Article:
It does appear from both parties' presentations that on its face the initial administrative ruling would not have been automatically remanded pursuant to § 5. The decision to remand only occurred after plaintiff filed an action in federal court and the Secretary reviewed the administrative ruling and determined that although plaintiff had not alleged a mental impairment, there was evidence in the record of such impairment. Plaintiff argues that the filing in federal court was the "catalyst" for receiving benefits from the Secretary.
In this instance, the court did not order this remand for substantive reasons after reviewing the record and that plaintiff did consent to a remand on the mental impairment issue pursuant to § 5. If the court reviews the evidence and the administrative proceedings and determines that the Secretary's decision was not supported by substantial evidence and should be remanded, then a plaintiff can recover under the EAJA. Haney v. Heckler, 613 F. Supp. 12, 17 (D.C. Ill. 1984); Bohn v. Heckler, 613 F. Supp. 232, 237 (D.C. Ill. 1985). In this case the court did not ever examine the evidence or the administrative proceedings; in fact the court played no actual role in the decision to remand.
The fact remains, however, that were it not for the filing of this lawsuit, the plaintiff would not have received the benefits which she received as a result of the second administrative proceeding. The purpose of EAJA "was to insure that individuals would not be deterred from challenging unreasonable government conduct by the high cost of litigating against the government." Vitale v. Secretary of HHS, 673 F. Supp. 1171, 1175 (N.D.N.Y. 1987). In this action plaintiff would not have received her benefits had she not been willing to challenge the government's conduct. The filing of this lawsuit was the catalyst which forced the government to re-examine the case and give her the benefits to which she was entitled. This case is different from those cited by the defendant which were remanded pursuant to the requirements of § 5 or § 2 of the Reform Act and in which the court concluded that the remand was required by law and the plaintiffs were not prevailing parties. In this instance, however, the Secretary has not shown that the remand would have been required by law since the Secretary has not shown that there was any discussion of mental impairment in the ALJ's initial ruling in plaintiff's case. There has been no showing that without the filing of this lawsuit, the Secretary would have ever thought to re-examine this claim and determine that it should be remanded pursuant to § 5 or for any other reason. We find that plaintiff's lawsuit was the catalyst for the defendant's agreement to remand and subsequent decision to authorize benefits. The Secretary did try to shape the remand to appear as if it was required under § 5 by maintaining that there was evidence of mental impairment, although the plaintiff did not allege mental impairment and the ALJ did not rule on mental impairment. The court finds that plaintiff's claim would not have been automatically reviewed and it was only because the action was filed that the defendant agreed to re-examine the case and benefits were subsequently allowed. See Hyatt v. Heckler, 807 F.2d 376, 382 (4th Cir. 1986); Vitale at 1175-1178; Stone v. Heckler, 658 F. Supp. 670, 674-5 (S.D. Ill. 1987). See also Rose v. Heintz, 806 F.2d 389 (2d Cir. 1986) (plaintiff's lawsuit as catalyst makes them a prevailing party within the meaning of 42 U.S.C. § 1988.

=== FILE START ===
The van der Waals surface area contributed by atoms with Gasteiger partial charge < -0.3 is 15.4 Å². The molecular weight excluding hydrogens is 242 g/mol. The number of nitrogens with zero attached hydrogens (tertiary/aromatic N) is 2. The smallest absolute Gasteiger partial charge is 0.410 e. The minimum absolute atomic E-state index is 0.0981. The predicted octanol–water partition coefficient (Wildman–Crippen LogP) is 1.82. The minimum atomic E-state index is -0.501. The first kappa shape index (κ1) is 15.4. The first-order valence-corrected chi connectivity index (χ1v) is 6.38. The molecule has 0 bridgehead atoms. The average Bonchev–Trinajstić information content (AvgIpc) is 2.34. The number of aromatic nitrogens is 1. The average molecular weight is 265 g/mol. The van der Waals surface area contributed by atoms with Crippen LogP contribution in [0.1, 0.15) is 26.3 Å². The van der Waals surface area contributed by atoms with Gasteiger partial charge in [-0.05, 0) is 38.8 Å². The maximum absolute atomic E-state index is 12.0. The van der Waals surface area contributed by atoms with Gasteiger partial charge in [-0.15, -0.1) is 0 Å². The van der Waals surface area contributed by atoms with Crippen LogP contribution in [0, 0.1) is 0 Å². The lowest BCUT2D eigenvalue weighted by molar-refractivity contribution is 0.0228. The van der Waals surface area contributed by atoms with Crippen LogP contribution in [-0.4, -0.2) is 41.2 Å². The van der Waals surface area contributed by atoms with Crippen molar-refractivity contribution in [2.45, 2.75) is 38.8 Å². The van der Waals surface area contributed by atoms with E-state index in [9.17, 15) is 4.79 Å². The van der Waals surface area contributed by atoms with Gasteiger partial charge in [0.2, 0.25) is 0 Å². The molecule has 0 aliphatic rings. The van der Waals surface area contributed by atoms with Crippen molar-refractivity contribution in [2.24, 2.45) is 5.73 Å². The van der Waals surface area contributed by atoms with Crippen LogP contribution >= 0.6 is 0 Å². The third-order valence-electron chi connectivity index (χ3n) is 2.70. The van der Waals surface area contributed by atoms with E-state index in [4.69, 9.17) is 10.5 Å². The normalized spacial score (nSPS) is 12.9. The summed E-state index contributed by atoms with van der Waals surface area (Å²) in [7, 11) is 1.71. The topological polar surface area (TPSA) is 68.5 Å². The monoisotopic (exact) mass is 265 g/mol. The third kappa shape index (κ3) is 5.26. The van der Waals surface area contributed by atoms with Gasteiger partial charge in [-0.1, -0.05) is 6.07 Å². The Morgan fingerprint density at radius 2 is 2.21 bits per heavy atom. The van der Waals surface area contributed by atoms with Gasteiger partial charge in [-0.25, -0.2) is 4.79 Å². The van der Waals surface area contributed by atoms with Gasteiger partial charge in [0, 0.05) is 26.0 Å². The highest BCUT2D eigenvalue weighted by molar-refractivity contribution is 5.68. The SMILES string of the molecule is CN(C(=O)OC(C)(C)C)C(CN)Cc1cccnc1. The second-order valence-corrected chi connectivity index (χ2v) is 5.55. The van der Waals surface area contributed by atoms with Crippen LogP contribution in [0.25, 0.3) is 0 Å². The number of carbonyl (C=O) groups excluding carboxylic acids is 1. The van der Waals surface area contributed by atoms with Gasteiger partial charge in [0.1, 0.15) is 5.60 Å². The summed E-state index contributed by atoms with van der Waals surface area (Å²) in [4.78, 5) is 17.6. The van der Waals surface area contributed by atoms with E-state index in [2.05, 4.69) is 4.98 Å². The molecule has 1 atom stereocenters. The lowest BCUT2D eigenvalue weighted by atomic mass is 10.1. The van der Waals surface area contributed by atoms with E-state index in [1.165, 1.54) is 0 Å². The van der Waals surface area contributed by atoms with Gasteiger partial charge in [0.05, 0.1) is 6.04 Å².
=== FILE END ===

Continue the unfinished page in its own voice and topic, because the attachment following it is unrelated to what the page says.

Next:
Since the court has found that plaintiff is a prevailing party, the court must now examine whether the government's position was substantially justified. In Pierce v. Underwood, 487 U.S. 552, 56 U.S.L.W. 4806, 4810, 101 L. Ed. 2d 490, 108 S. Ct. 2541 (1988) the United States Supreme Court, resolving disputes among the Circuits, held that substantially justified means "justified to a degree that could satisfy a reasonable person" as opposed to "justified to a high degree." The court cannot find that the government's position was substantially justified. The ALJ's decision denying plaintiff benefits concludes that she is capable of both light and sedentary work, and therefore, is not disabled pursuant to Rule 202.10, Appendix 2, Subpart P of S.S. Ad. Reg. No. 4. The court can find no basis for the ALJ's determination that the plaintiff can do light work.